Disease fears prompt launch of Middle East fund

The Global Fund's Middle East Response fund will pool resources to prevent and treat malaria, TB and HIV/AIDS in six countries

The Global Fund, a Switzerland-based financing organisation, is set to launch a new, pan-regional fund this July to tackle malaria, tuberculosis (TB) and HIV/AIDS in the Middle East. The initiative is part of a $70m push to drive back these diseases as war heightens the risk of increased infections and drug resistance.

“Aid must follow the people. Diseases don’t respect borders,” Norbert Hauser, chair of the Global Fund’s board, told Philanthropy Age. “As people move from one country to another, it becomes harder to cover the last mile.”

The Middle East Response fund pools resources to prevent and treat the three diseases in Palestine, Syria, Lebanon, Jordan, Iraq and Yemen. The scale of the grant has not yet been determined but will be based on need, said Hauser.

The spread of infectious diseases, such as TB, is exacerbated by moving populations. Lebanon and Jordan host 1.5 million and 700,000 refugees, respectively, while Iraq contends with more than 3 million internally displaced people.

More than 4.8 million Syrians have fled their homeland to neighbouring countries since 2011, mostly to camps or informal settlements with limited health facilities.

Consolidating funding into one regional grant provides NGOs more flexibility to treat populations in flux and react to realities on the ground, rather than tying them down to specific countries, said Hauser.

"The new grant structure aims to streamline implementation, saving money and helping the Global Fund reach more people," he added.

The Middle East Response began as a $3.3m emergency grant, set up in 2014, for refugees in Jordan and Lebanon. The worsening crisis in Syria has prompted the organisation to ramp up funding. The Dutch Postcode Lottery and the Bill & Melinda Gates Foundation have each contributed $2.8m (€2.5m) to the pooled grant so far. No Middle East donors have contributed yet, said the organisation.

The Global Fund has seen an increase in the caseload of TB, an airborne bacterial infection, in the region as conflict cuts short courses of treatment. The fund has recorded more than 400 new cases in Lebanon and Jordan since 2014.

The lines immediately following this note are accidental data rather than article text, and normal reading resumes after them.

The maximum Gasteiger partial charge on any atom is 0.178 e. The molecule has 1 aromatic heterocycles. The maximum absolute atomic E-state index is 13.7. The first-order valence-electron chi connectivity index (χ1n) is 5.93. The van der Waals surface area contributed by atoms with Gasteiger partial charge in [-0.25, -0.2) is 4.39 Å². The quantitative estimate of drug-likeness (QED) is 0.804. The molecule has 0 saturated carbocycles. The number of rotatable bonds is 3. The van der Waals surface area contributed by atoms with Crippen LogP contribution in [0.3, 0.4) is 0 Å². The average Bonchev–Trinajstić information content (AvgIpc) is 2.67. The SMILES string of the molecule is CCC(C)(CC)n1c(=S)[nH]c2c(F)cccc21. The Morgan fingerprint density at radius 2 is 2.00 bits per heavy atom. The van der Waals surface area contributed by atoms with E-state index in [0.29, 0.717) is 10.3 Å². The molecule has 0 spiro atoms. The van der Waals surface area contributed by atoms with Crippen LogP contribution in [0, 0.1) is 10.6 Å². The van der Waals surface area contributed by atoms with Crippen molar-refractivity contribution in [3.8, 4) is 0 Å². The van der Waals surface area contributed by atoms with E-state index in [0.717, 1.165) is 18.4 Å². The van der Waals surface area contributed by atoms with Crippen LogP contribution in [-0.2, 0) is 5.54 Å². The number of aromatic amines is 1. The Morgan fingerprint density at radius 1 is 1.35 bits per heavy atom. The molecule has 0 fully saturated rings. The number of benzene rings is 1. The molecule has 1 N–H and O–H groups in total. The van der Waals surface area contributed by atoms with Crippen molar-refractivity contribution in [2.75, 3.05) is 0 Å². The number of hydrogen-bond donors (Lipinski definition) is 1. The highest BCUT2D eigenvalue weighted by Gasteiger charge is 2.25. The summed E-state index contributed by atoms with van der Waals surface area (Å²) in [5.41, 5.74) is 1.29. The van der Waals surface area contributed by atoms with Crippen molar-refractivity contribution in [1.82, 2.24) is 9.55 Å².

“It is paramount that you don’t stop TB treatment before the full course has been administered,” said Hauser. “When people have to move from one country to another, treatment is disrupted and they develop drug resistance.”

A recent report commissioned by the UK government found the global financial cost of inaction on drug resistance would be $100 trillion a year by 2050, and cause the loss of 10 million lives annually.

A patient with a drug-resistant strain of TB needs to take 14,000 pills over the course of 24 to 36 months, compared to six months for the normal regimen, and risks spreading the more resilient form of the disease to others, said Hauser.

“One person with TB can infect between 15 and 20 others,” he added.

As well as the Middle East Response – which still has “a lot of unfunded demand”, according to Hauser – The Global Fund is this year looking to attract $13bn to finance its global grants for the next three years. The fund’s replenishment conference will take place in September in Canada, with pledges already received from the hosts as well as New Zealand, the EU, Luxembourg and Portugal. The US has committed to giving $1.35bn each year – or one-third of the total budget.

A fully-capitalised Global Fund could save the lives of 8 million people and avert 300m new infections, according to the organisation. Such measures would cut the global health bill by an estimated $290bn, said Hauser.

To date, the Global Fund has allocated grants to 50 of the 57 Organisation of Islamic Cooperation (OIC) countries. By 2015, almost $8bn had been spent tackling the three diseases in OIC member states, including treating 250m malaria cases and 5m TB cases. Kuwait and Saudi Arabia have been donors to the fund since 2003 and 2004, respectively.

The ever-rising numbers of the displaced means traditional aid responses must adapt, for example in the distribution of goods, said Sandra Irbe, a Global Fund advisor. A family in Yemen that has received a bed net to safeguard against malaria will need another one if they are forced to flee war with few belongings, she said.

Established in 2002, The Global Fund finances NGOs and governments to fight AIDS, TB and malaria as epidemics. It has helped save 17 million lives and is on track to reach 22 million by the end of this year, according to the body.

Photo credit: The Global Fund/ Tanya Habjouqa